ATHENS (AFP) – Thousands of striking Greek public sector workers took to the streets Wednesday, closing hospitals, schools and transport links, bringing many parts of the country to a standstill.
In the latest round of strikes, civil servants marched through the capital against a job redeployment scheme demanded by Greece’s EU-IMF creditors in return for access to bailout loans, and likely to bring additional layoffs in the recession-hit country.
Banners were held aloft by protesters reading,”No to layoffs” and “No to the dissolution of public services.”
“They will abolish permanence and sell whatever they can from the public property, be it schools, hospitals, social insurance funds,” said Christos Vagenas, a 39-year-old civil servant.
“Essentially, everything will be given to the private sector,” he told AFP.
The protests were held in a tense climate following the killing hours earlier of a left-wing artist allegedly by a suspected member of neo-Nazi party Golden Dawn.
Pavlos Fyssas, a 34-year-old hip hop singer, was stabbed to death early on Wednesday morning in the western Athens district of Keratsini outside a cafeteria, in an apparent ambush.
Government spokesman Simos Kedikoglou blamed the incident squarely on Golden Dawn, condemning the group’s “raw violence” and calling on other parties to “raise a barrier to the vicious circle of tension and violence.”
Police said a 45-year-old alleged member of the Golden Dawn neo-Nazi group arrested at the scene of the killing had confessed to stabbing Fyssas, who wrote music under the nickname Kilah P.
“The suspect confessed his act and also admits that he has a specific political affiliation,” police spokesman Christos Parthenis told a news conference.
Parthenis added that “offices and homes” apparently belonging to Golden Dawn were being searched by police in connection to the murder.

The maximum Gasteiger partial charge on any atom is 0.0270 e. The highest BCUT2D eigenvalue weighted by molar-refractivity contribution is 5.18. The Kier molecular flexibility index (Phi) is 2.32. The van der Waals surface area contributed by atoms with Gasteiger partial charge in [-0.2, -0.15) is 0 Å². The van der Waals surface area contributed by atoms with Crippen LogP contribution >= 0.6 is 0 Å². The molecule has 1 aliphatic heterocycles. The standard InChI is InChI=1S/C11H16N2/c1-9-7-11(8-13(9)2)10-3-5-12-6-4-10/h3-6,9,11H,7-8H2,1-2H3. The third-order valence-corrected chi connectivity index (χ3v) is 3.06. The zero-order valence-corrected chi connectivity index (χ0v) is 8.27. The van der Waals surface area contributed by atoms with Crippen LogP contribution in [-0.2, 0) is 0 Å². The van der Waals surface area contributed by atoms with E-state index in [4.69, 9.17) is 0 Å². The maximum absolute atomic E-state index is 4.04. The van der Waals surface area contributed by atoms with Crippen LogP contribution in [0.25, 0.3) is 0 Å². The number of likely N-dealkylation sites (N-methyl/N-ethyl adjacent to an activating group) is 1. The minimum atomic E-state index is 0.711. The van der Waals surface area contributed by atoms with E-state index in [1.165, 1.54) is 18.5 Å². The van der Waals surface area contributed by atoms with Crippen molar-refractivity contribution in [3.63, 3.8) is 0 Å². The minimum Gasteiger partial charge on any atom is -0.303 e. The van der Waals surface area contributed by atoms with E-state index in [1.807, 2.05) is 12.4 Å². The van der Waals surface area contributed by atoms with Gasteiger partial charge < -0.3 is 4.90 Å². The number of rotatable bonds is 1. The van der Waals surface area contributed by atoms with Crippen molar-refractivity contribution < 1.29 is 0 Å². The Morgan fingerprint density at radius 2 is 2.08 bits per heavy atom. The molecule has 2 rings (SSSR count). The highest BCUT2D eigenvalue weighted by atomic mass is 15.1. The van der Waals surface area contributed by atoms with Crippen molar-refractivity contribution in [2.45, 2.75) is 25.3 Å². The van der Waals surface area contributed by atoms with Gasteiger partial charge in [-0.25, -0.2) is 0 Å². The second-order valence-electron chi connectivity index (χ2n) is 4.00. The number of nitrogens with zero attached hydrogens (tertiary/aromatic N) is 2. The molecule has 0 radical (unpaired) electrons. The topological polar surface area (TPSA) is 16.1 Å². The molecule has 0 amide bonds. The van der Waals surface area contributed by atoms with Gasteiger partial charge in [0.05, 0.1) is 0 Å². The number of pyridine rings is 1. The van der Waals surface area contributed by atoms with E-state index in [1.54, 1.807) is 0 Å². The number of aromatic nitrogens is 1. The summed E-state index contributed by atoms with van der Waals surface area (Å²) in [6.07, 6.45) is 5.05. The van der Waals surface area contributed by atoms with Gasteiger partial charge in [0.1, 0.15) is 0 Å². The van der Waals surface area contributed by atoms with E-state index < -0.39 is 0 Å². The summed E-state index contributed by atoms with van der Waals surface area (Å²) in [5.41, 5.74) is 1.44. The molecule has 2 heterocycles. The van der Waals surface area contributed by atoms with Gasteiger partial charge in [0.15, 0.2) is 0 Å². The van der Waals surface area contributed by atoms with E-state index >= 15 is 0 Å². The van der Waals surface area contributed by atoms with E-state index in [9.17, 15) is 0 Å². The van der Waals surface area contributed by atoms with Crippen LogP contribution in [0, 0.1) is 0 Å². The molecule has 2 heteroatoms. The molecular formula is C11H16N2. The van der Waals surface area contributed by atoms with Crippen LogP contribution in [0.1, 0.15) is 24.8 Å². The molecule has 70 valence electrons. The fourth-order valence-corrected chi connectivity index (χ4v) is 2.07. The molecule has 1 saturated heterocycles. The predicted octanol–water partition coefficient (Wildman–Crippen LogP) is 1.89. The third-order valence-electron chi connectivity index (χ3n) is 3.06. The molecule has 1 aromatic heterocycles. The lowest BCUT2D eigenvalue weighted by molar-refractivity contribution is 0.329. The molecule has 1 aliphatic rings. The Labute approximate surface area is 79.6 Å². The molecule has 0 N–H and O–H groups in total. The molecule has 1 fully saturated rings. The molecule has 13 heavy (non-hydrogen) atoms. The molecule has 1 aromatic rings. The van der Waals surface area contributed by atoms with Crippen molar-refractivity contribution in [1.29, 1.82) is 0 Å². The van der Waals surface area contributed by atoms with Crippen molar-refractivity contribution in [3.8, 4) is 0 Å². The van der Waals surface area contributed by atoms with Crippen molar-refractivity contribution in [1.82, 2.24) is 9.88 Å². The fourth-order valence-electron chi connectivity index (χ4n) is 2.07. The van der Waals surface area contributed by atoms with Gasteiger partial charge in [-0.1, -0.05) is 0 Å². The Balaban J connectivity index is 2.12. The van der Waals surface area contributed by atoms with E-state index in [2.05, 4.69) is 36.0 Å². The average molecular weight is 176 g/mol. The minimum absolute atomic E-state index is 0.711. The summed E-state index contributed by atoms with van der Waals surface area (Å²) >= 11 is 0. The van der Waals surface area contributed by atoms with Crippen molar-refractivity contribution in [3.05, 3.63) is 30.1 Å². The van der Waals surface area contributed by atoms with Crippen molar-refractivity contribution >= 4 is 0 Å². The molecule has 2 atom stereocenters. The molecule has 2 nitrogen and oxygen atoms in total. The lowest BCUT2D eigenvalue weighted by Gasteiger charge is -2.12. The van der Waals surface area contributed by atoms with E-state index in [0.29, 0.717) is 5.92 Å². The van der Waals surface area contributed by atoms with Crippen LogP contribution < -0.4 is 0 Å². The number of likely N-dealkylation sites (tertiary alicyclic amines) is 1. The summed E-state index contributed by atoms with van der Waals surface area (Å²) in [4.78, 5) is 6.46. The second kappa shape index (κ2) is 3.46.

Speaking to reporters, the victim’s father said Fyssas had been “hunted down” by a group of assailants and dealt a “professional” stab blow.
Golden Dawn immediately denied any connection, but the incident — a few days after a group of Communists were beaten by suspected neo-Nazis — was likely to inflame tensions in Greece where anger is simmering over four years of austerity cuts.
At least 2,000 Communist unionists demonstrated in Athens on Wednesday, rejecting the government cuts but also shouting anti-fascist slogans.
“Block the fascists in every quarter,” the crowd chanted.
Wednesday’s protests followed strikes earlier in the week. On Monday, at least 17,000 teachers and civil servants took to the streets to protest against plans for massive public sector redeployments and layoffs.
On Tuesday, hospital workers and lawyers joined the demonstrations.
The latest two-day strike over the job overhaul was called by Greece’s union of civil servants, ADEDY.
The country’s main union GSEE also ordered a four-hour work stoppage and journalists walked off the job until midday in support.
Overall, Greece has pledged to axe 4,000 state jobs and redeploy 25,000 public sector workers by the end of the year, in return for its much-needed rescue loans.
Civil servants have to accept new posts or spend eight months on reduced salaries as alternative posts are found, with the risk of losing their jobs altogether.
Hard hit by the economic crisis, Greece is experiencing a sixth year of continuous recession and has a staggering 27 percent unemployment rate.
Conservative Prime Minister Antonis Samaras, who heads a fragile coalition with the socialists, this week said the Greek economy is likely to need another six years to return to pre-crisis levels.
Samaras’s party is struggling in the polls, with the anti-austerity leftist party Syriza vying with the conservatives for first place.
Despite its implication in violent incidents, Golden Dawn ranks third in opinion polls, capitalising on the country’s recession plight and widespread anger towards mainstream parties for failing to tackle decades of corruption.
National elections are not scheduled to be held in Greece for another three years, but there is strong speculation regarding an early ballot in 2014.